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The Superior Express
Superior, Nebraska
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August 25, 2011     The Superior Express
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August 25, 2011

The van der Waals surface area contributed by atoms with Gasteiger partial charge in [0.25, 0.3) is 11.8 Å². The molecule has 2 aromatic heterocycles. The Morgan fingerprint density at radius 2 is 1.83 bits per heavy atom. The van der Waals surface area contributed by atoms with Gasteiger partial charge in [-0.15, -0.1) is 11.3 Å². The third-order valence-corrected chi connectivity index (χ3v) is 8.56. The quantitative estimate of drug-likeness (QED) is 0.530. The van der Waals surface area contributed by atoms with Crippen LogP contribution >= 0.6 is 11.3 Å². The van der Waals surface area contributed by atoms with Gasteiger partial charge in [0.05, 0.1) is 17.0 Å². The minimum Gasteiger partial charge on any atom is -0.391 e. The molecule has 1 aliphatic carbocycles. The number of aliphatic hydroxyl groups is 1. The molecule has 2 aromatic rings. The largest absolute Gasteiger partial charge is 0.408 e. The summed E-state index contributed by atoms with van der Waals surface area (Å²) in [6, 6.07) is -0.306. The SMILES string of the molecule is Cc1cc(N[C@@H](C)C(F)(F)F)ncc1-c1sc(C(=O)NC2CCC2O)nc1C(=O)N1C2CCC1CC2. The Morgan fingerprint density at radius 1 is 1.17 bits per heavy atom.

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Offices located at 111 E. Main, Mankato, Kansas 66956 148 E. Third A feature of Su Public meeting to consider closing Webber P.O. Post office officials will conduct a public meeting from 7 to 9 p.m. Tues- day, Sept. 6, in Webber. The Webber post office is one of many across the United States which is being consid- ered for closing. At the meeting planed for the United Methodist Church basement, post of- fice officials are expected to explain how they propose to serve the Webber area after the office closes and take testimony from those who would like for the office to remain open. Since the retirement of Postmaster Betty Evert nearly 20 years ago, the office has been on the possible closure list and has operated with a part-time officer-in-charge rather than a post- master. Community residents have fended off the previous closure attempts and demonstrated a need for the office but this time it appears it will be harder to stop, Faced with declining revenues and increased competition, post office leadershp is determined the road to prosperity calls for cutting service and closing offices. For many years the post office lead- ership thought the exclusive right granted by the Congress to distribute first Class mail, allowed them to do What they wanted with little regard for their customers. Fax machines, the internet and par- cel delivery companies have taken away much of volume once handled by the post office. Large crowd attends Ute Theater benefit More than 170 people attended the annual Ute Theater Benefit held Satur- day at the Rock Hills High School. The ice cream social began at 6:30 with the games to begin at 7:30. Don Koester, who was to lead the playing of the games, announced "they would not be starting on time as he had not made it through the ice cream line and he was going to eat his ice cream be- fore he went to work." At that time Don was probably about 25 persons back from-the serving window but he did receive his ice cream and did get to eat it. Lori Bonjour, one of the coordina- tors of the benefit said, "I think this is the largest turnout for the benefit we have ever had." Lori and Pam Dunstan worked together in collecting items for prizes. All types of prizes were do- nated from individuals including home- made items, some were purchased by individuals and then given to the ben- efit and other items came from busi- nesses. The ice cream and dessert side of the benefit was spearheaded by Lisa Goodheart. This year Lisa lined up" 17 different flavors of donated ie cream. She said, This is more than I have every had and this year I needed more vanilla." There was little ice cream left. Some of the donated baked goods were used as game prizes. "I noticed a few times when I was at the cash table, when paying some gave extra donations above the cost of their ice cream," said Lisa. The purpose of the Ute Theater Benefit is to help with the ongoing expenses required to operate the the- ater. Thedonations raised from this fundraiser will not be used towards the purchase of a projector. As of Tuesday morning the total raised had reached $3,500 and the do- nations were still coming in. Jewell Council to install gate at Lake Emerson Jewell City Council met Aug. 1 with council members Bill Loomis, Todd Adolph, Darrell Bohnert, Ron Howland, John Stoeber and clerk Amy Arasmith present. Council member Max Burks was not present. Mayor Loomis presided at the meet- ing. Members passed Dog Ordinance 627, Charter Ordinance 7 pertaining to exempting the city from an annual au- dit, and.Ordinance 629 increasing the assessment of municipal court costs to $75. The Rural Opportunity Zone Pro- gram and the school building were discussed. A domestic animal permit was ap- proved for Zach Colson in the 800 block of Tchoupitoulas Street. The gate at Lake Emerson is in- smiled and the signs have arrived. Mow- ing needs to be done between the bridges. A presentation about the Lake Emerson imorovements will be given at the Kansas Crossroads Field Day on Aug. 23 at the community center. It was the general consensus of the council to leave the electric hookup fee at the park the same as it has been for Howland Mobile Vet Clinic since it's a service that benefits the city. The fire department is interested in applying for a "regional" AFG grant for radios; other fire departments in the county interested in applying could be included in the application. Fire Chief Bohnert has new computer software for reporting fires. The Jewell Apartment Board of Directors meeting was held following he city council meeting. The elevator was damaged by light- ening in the middle of July. Thyssenkrupp Elevator Corporation of Wichita was contacted to do the re- pairs. It was reported that the air condi- tioner in Apartment 202 needs repairs. Bus drivers reflect on years of service driven a school bus," she told him and his remark was "oh my, I think I would have found another job by now." Joan Broeckelman started driving a school bus in 1968 as a substitute and then began driving full time in 1993 for White Rock Schools. Her route at that time was south and Esbon and when the Middle School was at Burr Oak she drove the west part of the shuttle route. Most of the time she has driven a big yellow bus. She use to drive a late route but hasn't for a number of years, runs no activity runs unless necessary. Her route last year on a good day started at; 6:40 a.m., making her first top west of Northbranch a little before 7 a.m., back in Esbon about 7:35-7:40 a.m. and then on to Mankato. "She drives more than 100 miles a day. "Lack of respect, kids arekids," is the biggest change Joan has seen'since she started driving, andthe distance she has to travel to pick up kids. She is used to the roads she travels. She knows when to slow down and where roads are going to be soft. Marcia Duskie has driven a bus for 13 years in all for Jewell and now Rock Hills. She has always driven a big yellow bus with 25 to 30 students riding. Her route last year started at 6:35 a.m. from there home near Ionia and she traveled,north and west with her last stop on the west outskirts of Mankato. In the afternoon she finished her route at her home usually around 4:45 p.m. She has driven activities, PreK one year, and a few late routes. Roads are usually okay as long as the weather holds up. The ice and snow are bad on the roads and it depends on if the"grader This year will be Betty Becker's 40th year to drive a school bus for the Mankato-Rock Hill Schools. She started in the fall of 1.972 and has driven all different routes. Most of the time she drives a big yellow bus. Last year her route was north of Mankato with her first pickup around 6:45 a.m. and her last pickup around 7:45 a.m. She estimates she drove between 30 and 40 mile_ one way. She also has driven the suburban to pick up Pre K, has run activity and late routes as well as extra curricular activities nights and weekends. The big change Betty has seen since she started is "I use to have a big bus, drove a few miles and the bus was full. I filled a bus in no time flat. Now I drive lots of miles." Contrary to beliefs, the r6gular school buses are nol air conditioned and they are not 4-wheel drive. Other changes from the beginning of her driv- ing career to now is most of the roads are now rocked. For Betty she thinks ice is the worst condition to drive in. The worst year she remembers having as a bus driver was several years ago when there were icy roads for a long time. The morning route was solid ice and then by noon when she ran Pre- school route it would have thawed a little but still 10ts of ice underneath and it would be really greasy slick. By night at the beginning of the route it wouldn't be too bad but by the time she was finishing her route it was freezing solid again and was bad. It just wouldn't melt off. Having driven for a "few" years I'm sure Betty has lots of stories. One she shared was a young passenger on her bus ask her "how long have you BeUoit Ato and Truck Plaza helped area youths meet their school supply .d th o (,a wilh donatiom, of backpacks filled with supplies, Pictured (from left' Jessat(-e Kelly from the truck plaza, Rock Hills 2nd grader Roger Meier, .Jr. ,d t.Idie Smith, Rock HilJs superintendent and elementary principal. runs. Marcia thinks the worst condi- tion to drive in is white-outs, blinding blowing snow. Since she started driv- ing changes she has seen are the behav- ior of the students, there are more rock roads and lots of miles for fewer kids. Last year Sonja Scarrow drove the Formoso route and south, transporting on an average of 19 students into USD 107. Driving around 32 years total, last year her route consisted of 40 to 50 miles. Her first pickup last year was around 7 a.m. arriving at the school around 7:45 a.m. Her last student got off the bus around 4:30 p.m. with her arriving back in Mankato by 5 p.m. She drives the regular route only. Changes she has noticed through the years are the students are more vocal less disciplined the roads through the years are better and the fact that she doesn't have to meet people on the mare roads like she use to, more rock and gravel. Sonja says the worst driv- ing conditions. "I hate ice. but hate fog also." Ed Duskie started his career as a school bus driver Jan. 2, 1983. taking two years off, so this January it will be 26 years. He drove for Mankato then Waconda East. Jewell and now Rock Hills, always driving a big yellow bus. He has driven Pre K, kindergarten, and extra curricular activities. Last year he transported 28 students on his route. The largest number of students he has transported on a regular route was 50 on the shuttle for Waconda East. and the least amount of students on his route was 18 on his route for Jewell. Last year Ed left home at 6:30 a.m. and headed south and east to within one and a half miles of the Mitchell County line where he had his first pickup at 6:45 a.m. His last pickup was at 7:40 a.m. arriving at the High School in Jewell County land sells at auction Last Tuesday morning at the Jewell Community Center two tracts of land sold at public auction. A farm located three and one-half miles east of Highway 28 and 148 north of Randall sold for $270 thou- sand. The 80 acres with 79.5 cropland acres, described as theWl/2NE1/4 34- 4-6, sold to Spiegel Family Farms. Also sold was the SW 1/4 of 29-4-6 land located in Jewell County one mle east of Highway 28 and 148 north of Randall for'S550 thousand. This tract consisted of 157 acres with 153.1 crop- land. It sold to the Don and Shirley Bingham Trust. Rock Hills receives backpack donations Beloit Auto and Truck Plaza has parmered with six local schools to pro- vide school supplies for families, do- nating more than 18 backpacks filled with school supplies requested by the schools, 360 boxes of tissues and other bulk supplies. The dealership made deliveries to Beloit Elementary, Glasco Elementary, Rock Hills Elementary, Lakeside Elementary, Glen Elder El- ementary and St. John's Catholic School. "We are aware that parents struggle to buy supplies for school at this time of year and we wanted to help," said Pat Kelley Beloit Auto and Truck presi- dent. Twice a year the firm conducts the Drive One 4 UR School event m which the Ford Motor Company do- nates $20 to local schools or every test drive. The next Drive One 4 UR School event is scheduled for Sept 17. Mankato at 7:55 a.m., with the final stop at the elementary at 8 a.m. In the afternoon he finished his route at his home around 5:30 p.m. on good days when it wasn't snowing and then it would be later. Last year his roads were mostly gravel and rock with a few highway miles, picking up the Randall and Jewell students. The route totaled around 100 miles a day. "I'11 take snow over ice any day," said Ed. "Some of the roads are gooa"ndsome not so good. Sand was a little light at timeS." Consolidations is the big thing he has seen changing. Ed has driven-for five Superintendents. Sandy Schoenberger has been sub- stituting as a bus driver since 1997, driving for USD 278 for 10 years and now Rock Hills. She drives everything from the Big Grizzly, has taken Farm Bureau to Topeka, driven band and music contest students. Sandy is a sub for all routes and activities, basketball, track, forensics, FBLA, FCCLA. She enjoys the kids, watching the activi- ties. "It helps keep you young," said Sandy. While waiting on the students at contest she has judged at forensic meets and if allowed she enjoys going in te watch the participation. Butch Thompson, upon his retire- ment from Kansas Department of Transportation, heard the district needed substitute bus drivers so he gave them a call and has been driving every since. That was 10 years ago. When he first started he was driving one or two times a month and now if he is in Mankato and not out of town he is driving every week. Hedrives all routes and activities. He enjoys being around the kids, "and if the driver's are in a bind and need help I'm glad to be able to help them," said Butch. Jane Pahls will be a driver in train- ing for USD 107 at the beginning of this school year. Bob Roush and Larry McMains are USD 107 transportation-maintenance supervisors Bob has been with Mankato/Rock Hills since July 1999, and Larry has been with White Rock- Rock Hills since November 2004. USD 107 runs a fleet of 15 buses counting the coach, and 15, 4-wheel vehicles. As far as bus maintenance engine, trans- mission and computer jobs are farmed out. Bob and Larry take care of the rest of the maintenance on the fleet. Last year morning regular route buses transported approximately 150 students, with the staring time pretty well the same 6:15 a.m. to 6:30 a.m. with the earliest pickup at 6:45 a.m. Most routes averaged 46 to 48 miles one way. There were seven routes in the morning and night with two PreK routes last year: All bus drivers must have a Class B CDL license, a physical card, first aid, CPR and defensive driving. They must have a P endorsement to drive the coach and a B to drive the big buses. "One or the hardest things for people to realize is whether we call school off or not is based on the road conditions for all drivers from one end of the county to the other," said Roush. "I feel the worst condition our driv- ers could drive in is probably ice. You know it is really bad out there when it reflects light back in your face like a mirror," stated Roush. The suburbans that are used on the routes may not have as many kids as the regular yellow buses but they have the same miles to travel. According to Bob Roush "the dis- trict needs more substitute drivers as Continued to page 4 ............. .-00Ibu rsdax00, August 25,, t 1 Price 50 Entered into the mail at Webber. Kansas, and Superior, Nebraska Burr Oak library summer reading program included a day featuring Mexico. Participants pictured with mustaches are (from left) Sam, Jacob and Aaron Underwood, Dereck Gillett and Mary Jo Shook. Summer reading program ends at Burr Oak Library The Burr Oak Community Library and presented a presentation of foods has concluded its summerreadifig pro- from around the world. The program gram. This year's program had the youngsters learned about different theme of"OneWorld, Many Stories." foods from different countries. The Each week the pr(rgram featured adif- highlight of this year's program was ferentcountry.Thelibrarianchosesto- the 8 Silly Rabbits magic show. The ries, crafts, snacks and movies to c6in- magicians came fromLawrence. Kan.. cide with the theme of the week. Coun- and they also performed using this tries featured included Mexico. Africa year's theme. There were 45 young- and China. stets in attendance for the magic show A Kansas State University exten- and an average of 16 came for each sion representative came to the library week's program. Lovewell hosts annual campground Christmas Christmas came early at Lovewell State Park on Saturday, when the park hosted its ninth annual Campground Christmas. This years' event had 12 decorated campsites. Entries were decked out with lights, holiday blow- ups, Christmas trees, Santa busy driv- ing boats and a variety of other tradi: tional and non-traditional decorations. Winning first place this year was George's Christmas, in honor of camp host George Burgess who died earlier this year. Family and friends of George from Mankato, Burr Oak and Salina decked out his camp host site with lights, Santa Claus fishing, a nativity scene and a homemade wreath full of cheer. Second place entry was by the Cody Peterson family of Deshler with a large display of lights, Santa on skies being pulled by a bear and penguin on a jetski. Winning third place was the Nondorf family, of Superior with a snowman roasting marshmallows, lots of lights and visitors could stop for a grape or cherry snowcone, Judges circled the state park Satur- day evening to choose the winners. Hundreds of other vehicles visited the campgrounds that evening to view the decorations, some with Christmas lights adorning their vehicles, hearty Merry Christmas wishes were shouted to passersby, caroleis singing, and Santa and his elves on a motorcycle passing out candy treats. The winners received their prizes at the beach shelter. All participants, re- ceived one of the unique cedar rein- deer made by the staff at Lovewell State Park. "Everyone who participates, and those who just enjoy viewing the deco- rated campsites, all have such a great time and many participants plan for this event all yeardong," said Thane Loring, Lovewell State Park manager. Jewell County Board holds regular meeting Jewell Cotmty Commissioners met Deb Foster, Lynn Scarrow and Carla Monday and approved a contract with the Mitchell County Health Depart- ment for the WIC program. Arnold Ross asked if the county would add more gravel on his road (DiamondNoad). He said the road has several ruts and reported they still have issues with the ambulance service in his area. Jonas McEntire, sheriff, discussed operation of his department. Rex Fischer, general superinten- dent, discussed routine maintenance and the purchase of a used chip spreader. The commissioners reported road concerns. Waugh discussed the T-Works pro- gram and budget requirements. Mankato Weather High and Low Temperatures Aug. 14. ............................... 86 61 Aug. 15 ............................... 87 63 Aug. 16 ................................ 92 65 Aug. 17 ................................ 83 67 Aug. 18 ................................ 85 68 Aug. 19 ................................ 97 64 Aug. 20 ................................ 89 64 Wilbur Becker, weather observer for Mankato. reports 0.31 of moisture for the week. Charlotte Hansen. weatherobserver for Jewel l, reports 0.27 of moisture for The commissioners, Rex Fischer, the week. Will host tour at Jamestown Wildlife Area Thursday, Sept. 8, Jamestown Wild- life Area managers will hold the tradi- tional Jamestown Waterfowl Informa- tion night with a twist. Instead of meetingin a classroom with presenta- tions, pictures, graphs and tables on the current habitat conditions, inter- ested hunters and outdoor lovers are invited to Jamestown Wildlife Area to see the conditions first hand. A driving tour will begin at 6 p.m. from the area headquarters and return at 7:30 p.m for a short presentation and question and answer session. Tom Bidrowski, webless game bird coordi- nator, will be the featured speaker. Attendees will see the challenges of management in 2011, how water is moved and held in various pools, and the habitat conditions expected lbr this upcoming season. This will be an op- portunity for the public to get a sneak peak befbre the early teal season opener on Sept. 10. Attendees will als0 learn about expected waterfowl numbers for the upcoming waterfowl season, bag limits and habitat conditions through- out the central flyway. Angus association honors Jewell Co.' cattle breeders !,ewell County livestock breeders William and Linda Wilson, Burr Oak, Everett Benoit, Esbon, and Black Vel- vet Cattle, Mankato, have been hon- ored by the American Angus Associa- tion with the listing of select bulls they own in the 2011 Fall Sire Evaluation Report published by the American Angus Association. This report provides both Angus breeders and commercial cattle pro, ducers using Angus genetics with se- lection tools for improving their herd. Expected Progeny Differences (EPDs) are generated from the performance database of the American Angus As- sociation, which includes information submitted by nearly 9,000 Angus breeders this past year through the Association's Beef Improvement Records (BIR) program. Veterans service officer will be in Mankato Sept. 1 A Veterans Service Representative from the Kansas Commission on Vet- erans' Affairs will be at Mankato City Hall from 1 to 2:30 p.m. Thursday, Sept. 1, to ass'ist veterans and their families with veteran's benefits. The Kansas Commission on Veterans' Af- fairs is a state agency that provides free assistance to veterans and their fami- lies with veteran's benefits. But,erfhes ;'eem T.o b m,s; i   ,J" , ,- ,::'lm.,, a'd {3ar, fall. This one sucks nectar from a this.t! i,..!,.',-! County this week.